Few party members really understand how our party works.  There are so many committees with overlapping responsibility.  The process for election to many offices within the party is arcane.  If no-one knows how our party structures work, there cannot be effective accountability.

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Opinion: A moment of acceptance

In the election campaign I was touched, but not surprised, to see Sal Brinton post a link on facebook to an interview with Adrian Hyyrylainen-Trett where he spoke of his experiences growing up gay, and self-identifying as an HIV+ parliamentary candidate. My suspicion was that many would encourage someone in Adrian’s position to “be discreet”: but seeing him being so open and the party President support him so clearly made me proud to be a liberal democrat.

From a gay perspective, it’s been encouraging in the present leadership election to see doubts over Tim’s support for LGBT people raised as a cause for concern, and to see him act quickly to counter them.

Recently I had a very positive surprise when I read an article picking up on Norman Lamb’s piece in Pink News where he moved the whole debate on a stage by saying:

until every young person is proud of who they are, who they find attractive and who they love, our fight will continue.

The shift feels significant: from accepting a minority (which keeps them as a minority whose acceptance is to be fought for) and something genuine. It calls to mind the slogan of the LGBT-majority Free Community Church in Singapore: “welcome home”

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For new and infrequent commenters only: What do you think of the leadership election so far?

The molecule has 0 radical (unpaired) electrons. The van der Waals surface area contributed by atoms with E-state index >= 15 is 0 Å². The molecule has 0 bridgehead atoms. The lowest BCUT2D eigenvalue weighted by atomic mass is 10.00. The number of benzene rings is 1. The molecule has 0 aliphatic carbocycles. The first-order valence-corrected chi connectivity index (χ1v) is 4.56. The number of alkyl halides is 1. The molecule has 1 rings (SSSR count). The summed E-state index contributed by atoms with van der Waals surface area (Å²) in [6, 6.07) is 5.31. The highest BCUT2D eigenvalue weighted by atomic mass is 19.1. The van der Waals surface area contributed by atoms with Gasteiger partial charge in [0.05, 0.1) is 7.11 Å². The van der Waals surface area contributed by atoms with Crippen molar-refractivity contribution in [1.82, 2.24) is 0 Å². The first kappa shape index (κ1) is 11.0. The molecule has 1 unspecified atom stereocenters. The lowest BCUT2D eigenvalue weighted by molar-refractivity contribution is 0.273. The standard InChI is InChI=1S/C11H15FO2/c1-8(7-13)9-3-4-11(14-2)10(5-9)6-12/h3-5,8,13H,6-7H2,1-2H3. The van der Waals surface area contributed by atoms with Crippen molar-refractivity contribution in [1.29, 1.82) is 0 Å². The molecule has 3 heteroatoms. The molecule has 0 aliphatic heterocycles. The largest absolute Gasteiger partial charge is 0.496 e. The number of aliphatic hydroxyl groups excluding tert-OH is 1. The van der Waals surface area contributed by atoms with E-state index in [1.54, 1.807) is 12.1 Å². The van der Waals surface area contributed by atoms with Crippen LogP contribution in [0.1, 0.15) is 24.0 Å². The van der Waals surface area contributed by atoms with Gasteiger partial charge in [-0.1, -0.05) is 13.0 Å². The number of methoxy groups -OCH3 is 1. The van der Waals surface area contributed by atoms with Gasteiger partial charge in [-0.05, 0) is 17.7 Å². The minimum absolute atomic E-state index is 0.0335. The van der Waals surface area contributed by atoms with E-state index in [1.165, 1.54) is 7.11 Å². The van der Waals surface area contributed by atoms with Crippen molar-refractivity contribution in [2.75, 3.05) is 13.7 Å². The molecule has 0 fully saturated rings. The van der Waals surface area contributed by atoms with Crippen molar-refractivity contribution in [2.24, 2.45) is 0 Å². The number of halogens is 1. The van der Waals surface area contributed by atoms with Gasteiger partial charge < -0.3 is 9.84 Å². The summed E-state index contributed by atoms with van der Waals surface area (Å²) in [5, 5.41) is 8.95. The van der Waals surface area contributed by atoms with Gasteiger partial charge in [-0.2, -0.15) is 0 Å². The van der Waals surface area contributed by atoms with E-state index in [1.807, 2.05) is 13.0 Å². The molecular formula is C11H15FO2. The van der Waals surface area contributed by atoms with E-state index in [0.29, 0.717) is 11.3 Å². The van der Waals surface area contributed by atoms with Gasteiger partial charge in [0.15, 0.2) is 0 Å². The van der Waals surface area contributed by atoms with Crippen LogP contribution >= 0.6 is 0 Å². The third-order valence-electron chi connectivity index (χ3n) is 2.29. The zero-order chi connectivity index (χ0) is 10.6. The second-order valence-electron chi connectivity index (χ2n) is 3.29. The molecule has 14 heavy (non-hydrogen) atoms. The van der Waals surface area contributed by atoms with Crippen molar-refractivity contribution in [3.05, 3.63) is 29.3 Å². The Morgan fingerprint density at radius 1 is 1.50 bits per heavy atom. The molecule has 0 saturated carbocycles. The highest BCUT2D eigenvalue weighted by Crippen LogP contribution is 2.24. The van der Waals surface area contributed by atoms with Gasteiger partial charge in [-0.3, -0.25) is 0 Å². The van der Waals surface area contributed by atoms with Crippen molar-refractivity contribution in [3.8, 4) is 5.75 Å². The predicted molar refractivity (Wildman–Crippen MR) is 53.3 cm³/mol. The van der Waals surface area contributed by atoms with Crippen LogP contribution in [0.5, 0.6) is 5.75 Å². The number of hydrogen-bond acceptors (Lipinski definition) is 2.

This is one of our occasional posts where we reserve the comments for those who don’t comment very often. Anyone who has made five or fewer comments in the past month is welcome to take part.

The subject for debate today is the leadership election. Liberal Democrat Voice is taking an entirely neutral stance and are doing our best to give equal and balanced coverage of the contest.

We just wondered what you thought of it all so far.  Have you seen the candidates in action? Are they talking about the things that you want to hear about? What do you think of their campaign websites, videos and themes? Do you have any questions for them?

Let us know what you think in the comments below.

If you haven’t seen the two in action so far, you can always have a look at the New Members’ Hustings. A big thank yo to James Wright, too, for pointing me in the direction of these videos shot  by his Dad Andrew Cambridge hustings last week. They are really good quality.  Here they are:

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Lamb and Farron make their second email pitches

Tim Gordon as Returning Officer in the Leadership election is sending out a series of emails to party members on behalf of each candidate.

We covered last week’s here.
There is information in the official email about when the ballot papers will be sent out:

You should receive your ballot paper by post around the last weekend in June. There will also be a copy of both candidates’ manifestos included with it.

Our ballot counters must receive your complete ballot paper by 2pm on July 15th for it to count.